Reading lists........

Discussion in 'Army Reserve' started by milkandcheese, Nov 24, 2005.

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  1. It's my first stint in the TA, just going into phase one next, heading along the PO route. My families military background is exclusively RAF, I'm not a gun nut, I'm not an ex cadet and I've not been in the military before. I'm aware my civilian skills transfer over to the military (project management and related IT work seems to be popular among the TA officers I've met so far) but am also aware of a dearth of specific military knowledge.

    The problems I've encountered so far are mostly just lack of basic knowledge, and I'd rather prep up as much as I can. The forums are a goldmine, but they tend to disagree on minor points (which later turn out to be quite important!).

    So, um, yes. Any books that come recommended? Mapreading (all I've done is plot routes for sailing), squad control and command, that sort of thing? The majority of stuff either seems to be out of date, from the US marines or has been rebranded for the SAS market.

    Even books for motivation would be good (Lance Armstrong's 'its not about the bike' is a great read before training)!

    BTW, a reading list might help retention through those first few months, those of you that worry about that sort of thing!
  2. Yep, got the same one when I started. My old man was Army but I never did cadets or anything like that so I was(am?) also a bit clueless. Very useful book as an aide memoir later but a heads up first.
  3. Quartered safe out here, is a good book.

    Best thing to do is pay attention to what your instructors are teaching you.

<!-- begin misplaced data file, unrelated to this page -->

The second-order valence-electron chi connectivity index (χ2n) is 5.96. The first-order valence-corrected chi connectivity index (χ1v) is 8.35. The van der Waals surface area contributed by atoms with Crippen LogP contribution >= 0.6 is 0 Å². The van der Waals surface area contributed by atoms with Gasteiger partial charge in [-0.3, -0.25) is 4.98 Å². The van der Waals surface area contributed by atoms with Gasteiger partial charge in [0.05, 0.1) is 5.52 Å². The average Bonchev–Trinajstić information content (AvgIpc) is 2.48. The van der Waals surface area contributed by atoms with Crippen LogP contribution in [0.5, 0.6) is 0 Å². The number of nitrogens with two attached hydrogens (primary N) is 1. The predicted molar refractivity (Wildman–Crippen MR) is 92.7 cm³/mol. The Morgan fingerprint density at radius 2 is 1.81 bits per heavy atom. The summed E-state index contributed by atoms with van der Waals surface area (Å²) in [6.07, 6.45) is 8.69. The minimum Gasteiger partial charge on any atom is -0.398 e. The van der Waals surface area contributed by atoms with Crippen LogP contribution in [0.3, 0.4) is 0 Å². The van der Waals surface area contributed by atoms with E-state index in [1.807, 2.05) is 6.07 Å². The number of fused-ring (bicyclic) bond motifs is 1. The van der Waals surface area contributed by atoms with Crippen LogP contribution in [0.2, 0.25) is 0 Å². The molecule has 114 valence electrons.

Experience is something that is learnt, and not read.
  4. Agreed

    but Langmuir (author, I think the title is mountaincraft and leadership) was recommened to me for mapreading and other advice

    also purely as background how about

    18 Platoon, Sidney Jary


    With the Jocks, ?
  5. Aces. Just the sort of thing to give me a bit of immersion. It's even the right size to snaffle away in the kit!

    Yes. I understand the most effective route to knowledge is to get stuck in, make the mistakes, listen to the advice and learn. Mind you, the MoD is rife with anachronism and archaic tradition. Traditionally, the best you can hope for is that another recruit messes up first and learn from that. I'd just rather hope not learn that orienteering lesson at minus 4 at 02:00 out on the hills.

    Getting a head start on troublesome aspects like map reading is no bad thing, but right now it's the anachronisms that kill me! Besides, it's more for the motivation than a vain attempt at finding shortcuts.
  6. Our sqd ain't giving these out yet for the reason the we now have the A2, and the pocket book is still featuring the A1.
  7. All those mentioned plus...

    Defeat into Victory - FM Viscount Slim
    Effective Leadership - John Adair
    The World We're In - Will Hutton
    Infantry Attacks - Erwin Rommel
    Al Qaeda - Jason Burke
    The River Cafe Cookbook - Rose Gray/Ruth Rogers
  8. And you can gain some of the necessary experience now by a piece of judicious DIY.

    Purchase a Silva compass with a luminous needle, a 1:50,000 map of the local countryside, a book on orienteering and then practice on the ground. Start slowly by plotting legs on the map in pencil as you would on a sea chart and make a route card before setting off. For night nav, find out how many paces you need to walk 100 metres and keep a count as you cover each leg. It is surprising the accuracy that can be achieved with a little care.

    Land navigation is much less troublesome than coastal dead-reckoning as you do not have to consider wind strength/direction or tidal flows. However, use of resection, transits etc that you may have experienced on the RYA shore-based courses are all applicable.

    pm me if you need more.
  9. pmsl - mine had (still has) the SLR in it. God I feel old :D
  10. Mine is actually called the Volunteers Pocketbook - and yes, it has the SLR in it. Got mine in about 87. Just bought the new version - at only £7.75 it is a bargain.
  11. The art of war is a little book cheap and great if you need a pretenouse quote :lol: